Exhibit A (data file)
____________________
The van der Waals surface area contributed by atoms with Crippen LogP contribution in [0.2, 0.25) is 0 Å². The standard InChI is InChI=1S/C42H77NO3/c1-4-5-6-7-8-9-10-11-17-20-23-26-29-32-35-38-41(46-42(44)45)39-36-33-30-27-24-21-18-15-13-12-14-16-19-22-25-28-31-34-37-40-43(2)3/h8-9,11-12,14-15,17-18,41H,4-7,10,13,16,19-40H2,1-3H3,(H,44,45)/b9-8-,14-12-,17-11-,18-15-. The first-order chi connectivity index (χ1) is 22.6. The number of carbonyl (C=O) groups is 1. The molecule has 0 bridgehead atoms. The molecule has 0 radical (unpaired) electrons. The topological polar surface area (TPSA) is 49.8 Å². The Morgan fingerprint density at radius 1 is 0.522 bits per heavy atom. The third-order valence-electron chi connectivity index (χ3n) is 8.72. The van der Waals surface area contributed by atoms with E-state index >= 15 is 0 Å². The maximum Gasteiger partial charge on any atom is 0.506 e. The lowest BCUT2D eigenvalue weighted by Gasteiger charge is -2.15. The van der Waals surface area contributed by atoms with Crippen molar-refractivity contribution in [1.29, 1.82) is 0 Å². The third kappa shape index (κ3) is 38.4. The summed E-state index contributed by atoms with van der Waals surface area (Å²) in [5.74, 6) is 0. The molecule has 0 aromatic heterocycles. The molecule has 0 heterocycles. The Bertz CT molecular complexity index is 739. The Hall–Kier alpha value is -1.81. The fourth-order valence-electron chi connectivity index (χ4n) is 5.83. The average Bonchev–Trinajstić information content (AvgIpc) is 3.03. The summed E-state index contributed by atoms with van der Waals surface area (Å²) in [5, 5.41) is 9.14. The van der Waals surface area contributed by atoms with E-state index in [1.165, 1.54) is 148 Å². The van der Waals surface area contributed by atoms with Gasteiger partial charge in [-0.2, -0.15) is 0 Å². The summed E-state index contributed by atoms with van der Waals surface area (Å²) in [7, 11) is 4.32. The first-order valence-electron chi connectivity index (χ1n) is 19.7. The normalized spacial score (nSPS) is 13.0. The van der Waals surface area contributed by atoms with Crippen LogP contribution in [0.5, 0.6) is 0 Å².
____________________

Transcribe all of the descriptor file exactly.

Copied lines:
The van der Waals surface area contributed by atoms with Crippen LogP contribution in [0.2, 0.25) is 0 Å². The standard InChI is InChI=1S/C42H77NO3/c1-4-5-6-7-8-9-10-11-17-20-23-26-29-32-35-38-41(46-42(44)45)39-36-33-30-27-24-21-18-15-13-12-14-16-19-22-25-28-31-34-37-40-43(2)3/h8-9,11-12,14-15,17-18,41H,4-7,10,13,16,19-40H2,1-3H3,(H,44,45)/b9-8-,14-12-,17-11-,18-15-. The first-order chi connectivity index (χ1) is 22.6. The number of carbonyl (C=O) groups is 1. The molecule has 0 bridgehead atoms. The molecule has 0 radical (unpaired) electrons. The topological polar surface area (TPSA) is 49.8 Å². The Morgan fingerprint density at radius 1 is 0.522 bits per heavy atom. The third-order valence-electron chi connectivity index (χ3n) is 8.72. The van der Waals surface area contributed by atoms with E-state index >= 15 is 0 Å². The maximum Gasteiger partial charge on any atom is 0.506 e. The lowest BCUT2D eigenvalue weighted by Gasteiger charge is -2.15. The van der Waals surface area contributed by atoms with Crippen molar-refractivity contribution in [1.29, 1.82) is 0 Å². The third kappa shape index (κ3) is 38.4. The summed E-state index contributed by atoms with van der Waals surface area (Å²) in [5.74, 6) is 0. The molecule has 0 aromatic heterocycles. The molecule has 0 heterocycles. The Bertz CT molecular complexity index is 739. The Hall–Kier alpha value is -1.81. The fourth-order valence-electron chi connectivity index (χ4n) is 5.83. The average Bonchev–Trinajstić information content (AvgIpc) is 3.03. The summed E-state index contributed by atoms with van der Waals surface area (Å²) in [5, 5.41) is 9.14. The van der Waals surface area contributed by atoms with E-state index in [1.165, 1.54) is 148 Å². The van der Waals surface area contributed by atoms with Gasteiger partial charge in [-0.2, -0.15) is 0 Å². The summed E-state index contributed by atoms with van der Waals surface area (Å²) in [7, 11) is 4.32. The first-order valence-electron chi connectivity index (χ1n) is 19.7. The normalized spacial score (nSPS) is 13.0. The van der Waals surface area contributed by atoms with Crippen LogP contribution in [0.5, 0.6) is 0 Å².